Learn How to Get Your USDA Organic Certification

USDA Organic Certification

What is a USDA Organic Certification?

Organic refers to a specific way of growing and processing foods and is defined as produce which is grown, packaged and stored without the use of synthetic fertilizers, pesticides, herbicides or irradiation. Farmers with a USDA Organic Certification use a blend of old and new technologies as well as scientific research to maintain ecological harmony, instead of relying on synthetic solutions. Working with nature, they are able to replenish the nutrients in the soil through crop rotation, cultivating and composting. Because of their dedication to omit the usual chemicals to prevent pests and diseases, the soil is healthier and therefore produces healthier plants. This makes them less susceptible to pests, disease or other unique Florida challenges.

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Who Does the USDA Organic Certification in Florida?

While the Florida Department of Agriculture and Consumer Services does not regulate or certify organic farms in Florida, certification can be obtained through the Accredited Certifying Agents (ACAs) which are listed under the U.S. Department of Agriculture. Florida has two ACAs, Americert International and Quality Certification Services which are both located in Gainesville.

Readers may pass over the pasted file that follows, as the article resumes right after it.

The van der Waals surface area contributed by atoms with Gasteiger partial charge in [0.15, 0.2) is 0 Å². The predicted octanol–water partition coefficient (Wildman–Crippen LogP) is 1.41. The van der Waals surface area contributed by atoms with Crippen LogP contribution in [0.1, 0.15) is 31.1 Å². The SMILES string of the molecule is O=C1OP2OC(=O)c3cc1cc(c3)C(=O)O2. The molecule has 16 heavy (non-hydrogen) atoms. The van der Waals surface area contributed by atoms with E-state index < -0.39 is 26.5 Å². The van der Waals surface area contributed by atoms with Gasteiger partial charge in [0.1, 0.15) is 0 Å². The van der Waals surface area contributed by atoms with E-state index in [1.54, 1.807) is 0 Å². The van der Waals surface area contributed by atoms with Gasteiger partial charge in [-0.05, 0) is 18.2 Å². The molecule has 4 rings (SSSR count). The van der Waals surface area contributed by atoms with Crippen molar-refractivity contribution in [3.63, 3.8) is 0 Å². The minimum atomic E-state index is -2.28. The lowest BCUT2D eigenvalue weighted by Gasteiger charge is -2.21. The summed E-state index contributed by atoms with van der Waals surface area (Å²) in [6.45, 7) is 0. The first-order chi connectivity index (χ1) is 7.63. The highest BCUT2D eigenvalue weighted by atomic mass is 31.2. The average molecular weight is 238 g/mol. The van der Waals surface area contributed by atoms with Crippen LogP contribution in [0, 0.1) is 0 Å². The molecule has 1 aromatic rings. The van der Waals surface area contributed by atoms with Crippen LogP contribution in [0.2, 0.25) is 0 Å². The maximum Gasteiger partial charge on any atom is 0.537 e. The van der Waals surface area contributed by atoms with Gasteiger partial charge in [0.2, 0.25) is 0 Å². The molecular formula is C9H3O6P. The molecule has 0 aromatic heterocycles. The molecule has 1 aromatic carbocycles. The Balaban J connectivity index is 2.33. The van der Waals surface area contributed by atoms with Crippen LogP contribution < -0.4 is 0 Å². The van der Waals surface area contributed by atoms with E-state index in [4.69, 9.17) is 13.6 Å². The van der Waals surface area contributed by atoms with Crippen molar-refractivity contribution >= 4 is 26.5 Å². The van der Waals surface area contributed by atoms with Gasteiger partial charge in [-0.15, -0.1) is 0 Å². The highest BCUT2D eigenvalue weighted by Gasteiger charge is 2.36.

There Are 5 Basic Steps in the USDA Organic Certification Process in Florida.

  1. The farm or business adopts organic practices and selects a USDA accredited certifying agent.
  2. The certifying agent reviews the application to verify that practices comply with USDA organic regulations.
  3. An inspector conducts an on-site inspection of the applicant’s operation.
  4. The certifying agent reviews the application and the inspector’s report to determine if the applicant complies with the USDA organic regulations.
  5. The certifying agent issues an organic certificate.

 

How Much Does USDA Organic Certification Cost?

Actual cost varies based on several factors like the ACA, size, complexity and type of operation. Price can vary from a few hundred to several thousand dollars. You will want to ask your certifier for a fee structure and billing cycle. Usually, there is an application fee, annual renewal fee, assessment on annual production or sales and inspection fee. However, once you are certified, the USDA Organic Certification Cost-Share Programs can reimburse eligible operations by as much as 75% of their certification costs.

Is There a Transition Period?

Any property that is intended for organic crops must not have had any prohibited substances applied to it for the past three years. Until the full 36-month transition period is met, you are not allowed to sell, label or represent the product as “organic”. You may not use the USDA organic or certifying agent’s seal either.

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